It was part of our program to expose our girls to the history of our country.We had taken them on the last train to the Pacific Northwest before Amtrak when railroad personnel brought their wives, and, they took souvenirs like dishes and menus of their last run.
Then, we took them east to Washington, D.C. and, to see the workings of the federal government. We witnessed Congress in action, toured the Smithsonian Institution and saw our honored dead in Arlington Cemetery.
To please daughter Jan – then an Abraham Lincoln buff – we saw the Lincoln Memorial at night, attended Ford's Theater to see where John Wilkes Booth shot the President and visited the house where he died.
I also had given them a tour of Gettysburg, the Civil War battlefield where Lincoln had delivered his famous "Four Score" address.
I practically wore out their feet because I had so much to show them. That included the Thomas Jefferson Memorial and the Washington obelisk, too. I should have taken them to the Pentagon where I was sent to finish my book on the 25th Infantry Division after World War II – but they said "Enough is enough!" and so my lecturing was cut off.
But back to New York and the Statue of Liberty.
As part of our historic tour, we boarded a boat and went out into the waters of the Hudson River to Bedloe's 12-acre island which sculptor Frederic Auguste Bartholdi had picked for his great masterpiece.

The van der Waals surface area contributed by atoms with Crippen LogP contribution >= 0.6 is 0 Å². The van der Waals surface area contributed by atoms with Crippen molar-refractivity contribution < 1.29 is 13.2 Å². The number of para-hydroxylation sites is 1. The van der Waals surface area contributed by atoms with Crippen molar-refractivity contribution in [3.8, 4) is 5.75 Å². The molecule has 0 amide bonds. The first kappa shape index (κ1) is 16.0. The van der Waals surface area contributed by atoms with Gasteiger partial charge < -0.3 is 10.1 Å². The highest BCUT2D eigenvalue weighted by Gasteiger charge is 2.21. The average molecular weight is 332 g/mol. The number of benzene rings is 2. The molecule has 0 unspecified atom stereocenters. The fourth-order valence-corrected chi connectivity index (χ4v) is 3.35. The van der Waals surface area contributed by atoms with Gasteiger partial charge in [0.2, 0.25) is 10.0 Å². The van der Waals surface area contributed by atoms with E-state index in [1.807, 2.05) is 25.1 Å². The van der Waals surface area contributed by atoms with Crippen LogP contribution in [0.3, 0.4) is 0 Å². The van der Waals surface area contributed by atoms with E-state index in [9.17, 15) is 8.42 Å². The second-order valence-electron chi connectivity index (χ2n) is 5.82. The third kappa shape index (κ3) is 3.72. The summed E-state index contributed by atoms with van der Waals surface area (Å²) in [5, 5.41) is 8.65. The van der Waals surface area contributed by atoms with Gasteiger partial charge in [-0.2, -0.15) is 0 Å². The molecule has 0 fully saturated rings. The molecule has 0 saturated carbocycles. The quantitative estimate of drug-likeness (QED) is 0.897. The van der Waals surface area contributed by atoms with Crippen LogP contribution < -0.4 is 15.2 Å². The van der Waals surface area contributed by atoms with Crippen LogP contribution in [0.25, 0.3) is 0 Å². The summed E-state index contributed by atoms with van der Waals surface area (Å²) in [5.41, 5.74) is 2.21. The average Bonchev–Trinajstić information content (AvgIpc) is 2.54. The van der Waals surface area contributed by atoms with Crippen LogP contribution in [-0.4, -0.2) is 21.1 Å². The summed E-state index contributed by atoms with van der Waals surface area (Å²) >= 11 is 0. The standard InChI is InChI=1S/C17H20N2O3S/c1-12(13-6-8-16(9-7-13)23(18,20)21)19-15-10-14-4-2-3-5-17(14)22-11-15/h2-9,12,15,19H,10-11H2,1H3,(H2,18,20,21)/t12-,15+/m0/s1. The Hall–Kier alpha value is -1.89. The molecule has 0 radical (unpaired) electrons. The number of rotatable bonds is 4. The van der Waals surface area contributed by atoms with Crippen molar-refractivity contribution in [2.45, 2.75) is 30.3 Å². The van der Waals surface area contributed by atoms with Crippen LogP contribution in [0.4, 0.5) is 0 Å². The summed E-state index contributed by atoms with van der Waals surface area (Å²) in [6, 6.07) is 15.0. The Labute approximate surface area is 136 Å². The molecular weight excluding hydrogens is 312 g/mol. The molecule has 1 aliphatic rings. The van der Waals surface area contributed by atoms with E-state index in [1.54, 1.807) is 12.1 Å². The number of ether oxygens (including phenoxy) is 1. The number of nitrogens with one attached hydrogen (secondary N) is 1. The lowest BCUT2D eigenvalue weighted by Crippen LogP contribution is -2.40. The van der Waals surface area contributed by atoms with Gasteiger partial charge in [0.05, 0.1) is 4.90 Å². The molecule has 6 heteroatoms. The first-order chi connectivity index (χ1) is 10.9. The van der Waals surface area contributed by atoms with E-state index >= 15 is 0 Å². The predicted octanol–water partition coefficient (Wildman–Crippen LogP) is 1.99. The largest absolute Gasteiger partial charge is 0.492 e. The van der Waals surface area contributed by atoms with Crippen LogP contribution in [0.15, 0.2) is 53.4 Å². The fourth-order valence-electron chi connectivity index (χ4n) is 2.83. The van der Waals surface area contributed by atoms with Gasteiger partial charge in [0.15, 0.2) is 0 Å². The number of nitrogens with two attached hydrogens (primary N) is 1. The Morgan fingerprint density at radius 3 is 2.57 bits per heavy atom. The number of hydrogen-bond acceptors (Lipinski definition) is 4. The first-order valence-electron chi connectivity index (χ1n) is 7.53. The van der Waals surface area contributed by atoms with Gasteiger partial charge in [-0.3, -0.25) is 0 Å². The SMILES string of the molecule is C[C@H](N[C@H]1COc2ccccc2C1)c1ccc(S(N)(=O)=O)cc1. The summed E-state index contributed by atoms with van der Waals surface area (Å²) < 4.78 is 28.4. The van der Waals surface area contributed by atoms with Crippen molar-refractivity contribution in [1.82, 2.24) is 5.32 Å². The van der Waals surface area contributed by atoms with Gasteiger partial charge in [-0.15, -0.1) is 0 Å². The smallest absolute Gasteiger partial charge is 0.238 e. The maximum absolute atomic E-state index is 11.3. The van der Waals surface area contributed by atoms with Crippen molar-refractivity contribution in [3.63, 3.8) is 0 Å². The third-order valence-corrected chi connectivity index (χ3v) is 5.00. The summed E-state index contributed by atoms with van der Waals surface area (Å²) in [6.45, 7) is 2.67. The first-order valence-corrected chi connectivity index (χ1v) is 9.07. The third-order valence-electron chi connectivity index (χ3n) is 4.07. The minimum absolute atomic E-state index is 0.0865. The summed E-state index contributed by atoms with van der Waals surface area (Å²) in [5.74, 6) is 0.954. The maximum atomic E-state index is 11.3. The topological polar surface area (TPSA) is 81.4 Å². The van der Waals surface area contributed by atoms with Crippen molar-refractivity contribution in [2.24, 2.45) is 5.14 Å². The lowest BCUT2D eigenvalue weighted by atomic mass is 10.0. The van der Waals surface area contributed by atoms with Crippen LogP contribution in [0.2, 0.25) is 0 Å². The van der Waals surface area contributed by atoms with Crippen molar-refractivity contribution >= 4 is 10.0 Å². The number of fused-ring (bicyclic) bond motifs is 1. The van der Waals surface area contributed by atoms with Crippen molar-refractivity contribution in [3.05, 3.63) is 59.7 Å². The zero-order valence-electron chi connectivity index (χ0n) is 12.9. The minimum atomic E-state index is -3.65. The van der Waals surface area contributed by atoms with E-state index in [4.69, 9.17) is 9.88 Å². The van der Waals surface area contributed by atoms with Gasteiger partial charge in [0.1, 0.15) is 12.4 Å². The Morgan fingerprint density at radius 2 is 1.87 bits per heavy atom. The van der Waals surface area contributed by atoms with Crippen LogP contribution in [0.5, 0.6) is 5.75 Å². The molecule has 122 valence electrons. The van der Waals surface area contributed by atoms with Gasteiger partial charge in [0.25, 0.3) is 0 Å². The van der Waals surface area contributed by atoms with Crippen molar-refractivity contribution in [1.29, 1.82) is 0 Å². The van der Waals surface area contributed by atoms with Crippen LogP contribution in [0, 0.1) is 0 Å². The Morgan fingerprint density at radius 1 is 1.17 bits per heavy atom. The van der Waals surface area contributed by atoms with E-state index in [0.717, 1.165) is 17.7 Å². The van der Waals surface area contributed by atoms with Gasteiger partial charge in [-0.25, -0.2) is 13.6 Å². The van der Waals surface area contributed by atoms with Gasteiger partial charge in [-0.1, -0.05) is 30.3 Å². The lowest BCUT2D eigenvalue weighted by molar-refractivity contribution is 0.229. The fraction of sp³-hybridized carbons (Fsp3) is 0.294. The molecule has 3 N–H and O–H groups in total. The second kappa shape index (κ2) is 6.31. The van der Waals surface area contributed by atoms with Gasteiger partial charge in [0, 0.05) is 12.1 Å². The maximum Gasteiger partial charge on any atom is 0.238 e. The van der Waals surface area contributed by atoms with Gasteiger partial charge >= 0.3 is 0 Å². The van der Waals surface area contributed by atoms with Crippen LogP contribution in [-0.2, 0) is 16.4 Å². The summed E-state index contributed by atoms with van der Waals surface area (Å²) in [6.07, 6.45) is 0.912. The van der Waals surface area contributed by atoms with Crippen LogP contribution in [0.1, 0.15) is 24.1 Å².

To fill you in on the details of the statue's founding, here are a few facts about its origin. I didn't know this stuff when we took the girls there, so they were spared my usual diatribe, except a reciting of the line from Emma Lazarus's poem: "Give me your tired, your poor, your huddled masses yearning to breathe free … "
It seems at a dinner party, Edouard Rene Lefebvre de Laboulaye, the party's host, suggested that France present a monument to the United States in honor of America's support of that nation's aims.
Also at the affair was artist Bartholdi who was commissioned to do the work which was finally finished in 1884. It was then presented to the U.S. minister to France, Levi Parsons Morton.
It arrived in this country dismantled in 214 packing cases. The U.S. provided the pedestal; and Joseph Pulitzer – he of the lofty prizes – raised $100,000 to partially pay for it.
The French-produced monument, as it stands today, weighs 225 tons, is 151 feet, one inch high and has a mouth three feet wide. (See! I'll give you all the facts.)
The Statue of Liberty was dedicated by Pres. Grover Cleveland in 1886 – which means this is an anniversary of 121 years since the last rivet was driven.
It's a perfect symbol for America. That's what I should have told the kids when we visited there a long, long time ago.
© 2007 Robert F. Karolevitz